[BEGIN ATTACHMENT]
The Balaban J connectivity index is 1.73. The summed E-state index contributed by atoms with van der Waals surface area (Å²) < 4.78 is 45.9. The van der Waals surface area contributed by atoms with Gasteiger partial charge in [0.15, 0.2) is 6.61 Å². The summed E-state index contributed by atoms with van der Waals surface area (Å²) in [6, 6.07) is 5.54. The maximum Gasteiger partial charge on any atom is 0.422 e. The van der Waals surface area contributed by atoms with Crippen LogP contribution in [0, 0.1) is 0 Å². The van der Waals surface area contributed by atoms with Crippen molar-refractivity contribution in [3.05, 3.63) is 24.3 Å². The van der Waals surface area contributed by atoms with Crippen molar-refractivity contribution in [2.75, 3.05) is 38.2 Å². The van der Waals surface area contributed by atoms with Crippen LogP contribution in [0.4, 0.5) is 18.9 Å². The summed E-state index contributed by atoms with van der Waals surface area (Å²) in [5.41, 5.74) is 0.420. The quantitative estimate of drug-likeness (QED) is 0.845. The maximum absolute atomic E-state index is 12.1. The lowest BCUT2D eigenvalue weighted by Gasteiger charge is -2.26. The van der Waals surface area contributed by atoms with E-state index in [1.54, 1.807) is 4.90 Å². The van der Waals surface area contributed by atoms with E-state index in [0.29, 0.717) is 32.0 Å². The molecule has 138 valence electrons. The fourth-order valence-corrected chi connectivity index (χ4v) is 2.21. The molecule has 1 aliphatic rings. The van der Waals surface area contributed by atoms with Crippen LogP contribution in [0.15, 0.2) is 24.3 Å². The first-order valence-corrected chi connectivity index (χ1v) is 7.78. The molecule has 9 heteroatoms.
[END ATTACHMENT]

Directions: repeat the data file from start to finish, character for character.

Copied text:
The Balaban J connectivity index is 1.73. The summed E-state index contributed by atoms with van der Waals surface area (Å²) < 4.78 is 45.9. The van der Waals surface area contributed by atoms with Gasteiger partial charge in [0.15, 0.2) is 6.61 Å². The summed E-state index contributed by atoms with van der Waals surface area (Å²) in [6, 6.07) is 5.54. The maximum Gasteiger partial charge on any atom is 0.422 e. The van der Waals surface area contributed by atoms with Crippen LogP contribution in [0, 0.1) is 0 Å². The van der Waals surface area contributed by atoms with Crippen molar-refractivity contribution in [3.05, 3.63) is 24.3 Å². The van der Waals surface area contributed by atoms with Crippen molar-refractivity contribution in [2.75, 3.05) is 38.2 Å². The van der Waals surface area contributed by atoms with Crippen LogP contribution in [0.4, 0.5) is 18.9 Å². The summed E-state index contributed by atoms with van der Waals surface area (Å²) in [5.41, 5.74) is 0.420. The quantitative estimate of drug-likeness (QED) is 0.845. The maximum absolute atomic E-state index is 12.1. The lowest BCUT2D eigenvalue weighted by Gasteiger charge is -2.26. The van der Waals surface area contributed by atoms with E-state index in [1.54, 1.807) is 4.90 Å². The van der Waals surface area contributed by atoms with E-state index in [0.29, 0.717) is 32.0 Å². The molecule has 138 valence electrons. The fourth-order valence-corrected chi connectivity index (χ4v) is 2.21. The molecule has 1 aliphatic rings. The van der Waals surface area contributed by atoms with Crippen LogP contribution in [0.15, 0.2) is 24.3 Å². The first-order valence-corrected chi connectivity index (χ1v) is 7.78. The molecule has 9 heteroatoms.